From Philadelphia With Love and Rage

From Philadelphia With Love and Rage

The prevailing feeling was that Trump’s loss was our gain, and with that came raucous joy.


It all came down to Philadelphia. It was only fitting that the most acrimonious presidential race in recent history would meet its end in a city that takes pride in its underdog status and refusal to back down from a fight. Electorally speaking, Pennsylvania is always a big deal, and when the prolonged nightmare that was the 2020 presidential election finally heaved itself across the finish line and the race was called for Joe Biden, it was clear that the Keystone State’s coveted electoral votes had been the tipping point. Its biggest city, heavily Democratic Philadelphia, had long suffered the indignities and insults of Donald Trump and his cronies. As the rest of the nation anxiously waited, by Saturday morning, at least one of Trump’s many campaign smears had proven true. Turns out bad things do happen in Philly… if you’re a racist, fascist jagoff like him.

And as anyone who lives here can attest, the mantra “No one comes for Philly” is less a slogan than a battle cry. The city’s tough, acerbic reputation is well-earned. It has turned the truism “Nobody likes us, we don’t care” into a point of pride, and has happily adopted a gleefully violent, goggle-eyed antifa chaos beast named Gritty for its unofficial mascot. It’s the city whose sports fans are feared and reviled from coast to coast, whose gastronomic delicacies revel in fatty excess, and whose denizens are famous for throwing batteries at Santa Claus and flipping cop cars for fun.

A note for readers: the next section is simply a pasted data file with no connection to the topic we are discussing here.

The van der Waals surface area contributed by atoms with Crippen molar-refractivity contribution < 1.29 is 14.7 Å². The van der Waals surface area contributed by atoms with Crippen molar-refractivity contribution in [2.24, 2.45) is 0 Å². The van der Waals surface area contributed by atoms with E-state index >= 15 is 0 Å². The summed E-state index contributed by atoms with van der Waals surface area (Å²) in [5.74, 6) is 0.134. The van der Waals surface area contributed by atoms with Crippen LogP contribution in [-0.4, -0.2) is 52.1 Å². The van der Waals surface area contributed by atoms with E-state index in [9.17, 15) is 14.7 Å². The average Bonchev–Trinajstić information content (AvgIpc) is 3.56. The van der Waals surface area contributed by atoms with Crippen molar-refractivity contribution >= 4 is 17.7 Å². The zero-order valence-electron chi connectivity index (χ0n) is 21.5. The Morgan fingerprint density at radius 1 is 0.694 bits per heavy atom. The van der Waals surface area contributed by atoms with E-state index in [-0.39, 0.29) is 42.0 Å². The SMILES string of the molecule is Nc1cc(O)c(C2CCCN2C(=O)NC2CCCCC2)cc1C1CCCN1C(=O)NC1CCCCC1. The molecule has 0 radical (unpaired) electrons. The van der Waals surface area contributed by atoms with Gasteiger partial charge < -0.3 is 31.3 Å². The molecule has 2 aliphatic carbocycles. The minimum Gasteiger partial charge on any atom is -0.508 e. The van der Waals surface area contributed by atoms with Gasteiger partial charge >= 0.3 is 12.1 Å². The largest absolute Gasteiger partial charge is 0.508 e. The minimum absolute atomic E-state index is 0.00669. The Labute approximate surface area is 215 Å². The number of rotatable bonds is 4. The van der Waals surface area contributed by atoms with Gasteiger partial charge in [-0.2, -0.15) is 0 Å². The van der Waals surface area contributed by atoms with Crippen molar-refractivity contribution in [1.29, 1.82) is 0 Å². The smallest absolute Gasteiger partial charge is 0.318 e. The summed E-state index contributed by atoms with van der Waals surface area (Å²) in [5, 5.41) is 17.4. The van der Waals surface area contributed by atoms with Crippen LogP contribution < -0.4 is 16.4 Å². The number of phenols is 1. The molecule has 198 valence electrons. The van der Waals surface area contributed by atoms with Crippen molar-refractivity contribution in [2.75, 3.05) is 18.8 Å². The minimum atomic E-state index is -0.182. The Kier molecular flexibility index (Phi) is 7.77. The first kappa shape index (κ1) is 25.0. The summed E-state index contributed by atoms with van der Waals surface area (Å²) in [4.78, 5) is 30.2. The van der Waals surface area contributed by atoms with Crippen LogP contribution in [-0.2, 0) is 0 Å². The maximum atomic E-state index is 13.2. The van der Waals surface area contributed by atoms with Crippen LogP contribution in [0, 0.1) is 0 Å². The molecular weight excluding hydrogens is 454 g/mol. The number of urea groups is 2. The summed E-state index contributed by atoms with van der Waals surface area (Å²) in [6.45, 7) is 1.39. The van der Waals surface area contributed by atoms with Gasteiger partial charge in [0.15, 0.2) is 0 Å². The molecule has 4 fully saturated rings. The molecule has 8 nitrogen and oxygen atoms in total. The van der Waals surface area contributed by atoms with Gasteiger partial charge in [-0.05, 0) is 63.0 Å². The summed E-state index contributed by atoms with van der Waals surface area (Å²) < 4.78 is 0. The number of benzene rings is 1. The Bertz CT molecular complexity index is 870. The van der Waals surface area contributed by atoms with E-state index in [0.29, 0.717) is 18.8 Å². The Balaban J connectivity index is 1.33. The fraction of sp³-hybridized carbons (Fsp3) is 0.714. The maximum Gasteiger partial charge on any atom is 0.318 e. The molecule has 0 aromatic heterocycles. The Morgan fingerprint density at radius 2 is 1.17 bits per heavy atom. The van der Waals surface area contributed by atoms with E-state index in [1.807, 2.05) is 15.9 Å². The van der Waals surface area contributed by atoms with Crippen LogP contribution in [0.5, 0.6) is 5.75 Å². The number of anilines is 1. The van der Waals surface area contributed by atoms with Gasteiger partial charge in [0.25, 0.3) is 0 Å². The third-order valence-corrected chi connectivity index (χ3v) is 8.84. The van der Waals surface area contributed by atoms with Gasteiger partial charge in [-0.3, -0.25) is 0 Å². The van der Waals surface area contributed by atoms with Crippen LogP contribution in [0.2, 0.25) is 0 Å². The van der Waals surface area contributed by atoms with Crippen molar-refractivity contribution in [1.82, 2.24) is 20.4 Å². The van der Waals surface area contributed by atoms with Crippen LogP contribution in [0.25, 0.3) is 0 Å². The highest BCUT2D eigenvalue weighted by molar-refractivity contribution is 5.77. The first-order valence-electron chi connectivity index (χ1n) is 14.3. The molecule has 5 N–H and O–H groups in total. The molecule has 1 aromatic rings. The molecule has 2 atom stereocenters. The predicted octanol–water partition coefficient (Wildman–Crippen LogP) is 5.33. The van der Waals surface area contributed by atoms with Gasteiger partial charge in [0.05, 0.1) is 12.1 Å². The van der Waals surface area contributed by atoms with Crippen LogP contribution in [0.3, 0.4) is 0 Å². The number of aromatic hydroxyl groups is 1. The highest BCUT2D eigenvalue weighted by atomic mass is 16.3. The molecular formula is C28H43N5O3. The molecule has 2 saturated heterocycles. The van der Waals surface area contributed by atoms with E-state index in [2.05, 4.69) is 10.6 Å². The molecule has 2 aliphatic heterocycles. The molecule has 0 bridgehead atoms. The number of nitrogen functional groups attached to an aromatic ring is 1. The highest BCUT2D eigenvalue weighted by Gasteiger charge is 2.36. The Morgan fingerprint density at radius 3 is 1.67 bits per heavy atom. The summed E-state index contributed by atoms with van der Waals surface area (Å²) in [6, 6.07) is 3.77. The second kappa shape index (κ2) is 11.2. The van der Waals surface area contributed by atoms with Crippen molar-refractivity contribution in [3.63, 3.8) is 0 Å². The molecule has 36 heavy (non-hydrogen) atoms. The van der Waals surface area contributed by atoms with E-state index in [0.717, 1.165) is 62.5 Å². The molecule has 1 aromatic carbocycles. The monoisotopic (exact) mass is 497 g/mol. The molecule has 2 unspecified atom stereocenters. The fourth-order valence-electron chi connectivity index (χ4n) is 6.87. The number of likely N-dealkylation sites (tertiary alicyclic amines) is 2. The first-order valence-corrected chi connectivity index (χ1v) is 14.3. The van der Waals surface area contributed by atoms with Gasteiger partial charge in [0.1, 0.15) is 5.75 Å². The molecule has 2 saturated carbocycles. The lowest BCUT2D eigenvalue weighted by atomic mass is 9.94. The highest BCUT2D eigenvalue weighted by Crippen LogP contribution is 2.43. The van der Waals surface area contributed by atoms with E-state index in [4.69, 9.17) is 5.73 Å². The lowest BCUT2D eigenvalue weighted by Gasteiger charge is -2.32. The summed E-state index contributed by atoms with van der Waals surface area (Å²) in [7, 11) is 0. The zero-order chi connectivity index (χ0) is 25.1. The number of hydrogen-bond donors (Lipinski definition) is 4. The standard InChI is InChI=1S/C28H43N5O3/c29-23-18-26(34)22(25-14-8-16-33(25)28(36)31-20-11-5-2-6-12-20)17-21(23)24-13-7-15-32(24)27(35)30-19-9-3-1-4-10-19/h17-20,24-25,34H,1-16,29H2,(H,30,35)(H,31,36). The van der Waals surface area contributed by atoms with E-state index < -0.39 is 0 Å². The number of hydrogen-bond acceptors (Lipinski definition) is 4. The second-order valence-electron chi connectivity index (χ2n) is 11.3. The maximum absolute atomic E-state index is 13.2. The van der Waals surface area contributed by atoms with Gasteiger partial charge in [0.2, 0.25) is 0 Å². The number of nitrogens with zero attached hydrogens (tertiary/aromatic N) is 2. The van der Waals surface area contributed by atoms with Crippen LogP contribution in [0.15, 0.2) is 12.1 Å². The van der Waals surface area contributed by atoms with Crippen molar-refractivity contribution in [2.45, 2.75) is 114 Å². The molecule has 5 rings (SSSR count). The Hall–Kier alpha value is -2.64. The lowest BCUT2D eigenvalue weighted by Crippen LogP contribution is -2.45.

I grew up across the river in rural South Jersey, but spent most of my formative years either visiting or living here, and finally made my way back after a decade in (sorry) New York City. That time away didn’t rob my vocabulary of its love for Wawa or water ice or jawns various and sundry, or my pride in this city’s radical history or its “Fuck me? Nah bud, fuck you!” attitude. Of course Philadelphia and its people are so much more than those colorful stereotypes, but as the election drew to a close, a kernel of truth was made apparent. Trump tried to come for Philly—and, true to form, Philly beat his ass.

That victory wasn’t immediate, though. On Thursday, as vote tallies stalled and voters’ anxiety spiked, a “Count Every Vote” rally convened outside the Convention Center and morphed into a cathartic block party, complete with conga lines and a DJ. Inside, poll workers continued counting the thousands of votes that the sitting president was already swearing were somehow “illegitimate.” When I stopped by on Friday afternoon, Trump’s lead had narrowed, and the party was still going strong. As a small crowd of bedraggled Trump supporters gathered inside a penned-in, police-protected space to protest the fact that the election wasn’t going their way, hundreds of Philadelphians danced, sang, chanted, and generally had a grand old time around them, pausing occasionally to heckle the shrinking “Stop the Vote” contingent. Signs implored the poll workers to “Count Every Jawn” and invited the Trumpers to “Kiss Philly’s Queer Ass!” In an elegant bit of foreshadowing, one sign warned Trump himself, “This Is Philly, We Will Fuck You Up!”

The Trump fans’ indignant murmurs were no match for DJ Neeek Nyce’s soundsystem (let alone Philly Elmo and the Positive Movement drum line). There was no stopping the dance party or quashing the convivial mood. In the background, a huge banner proclaimed, “The people have spoken!” The air felt electric, and the party went on long after the Trumpers gave up and slunk home. Even in a time of great uncertainty and unrest, there remains at least one inalienable truth: Philly goes hard, especially when we win.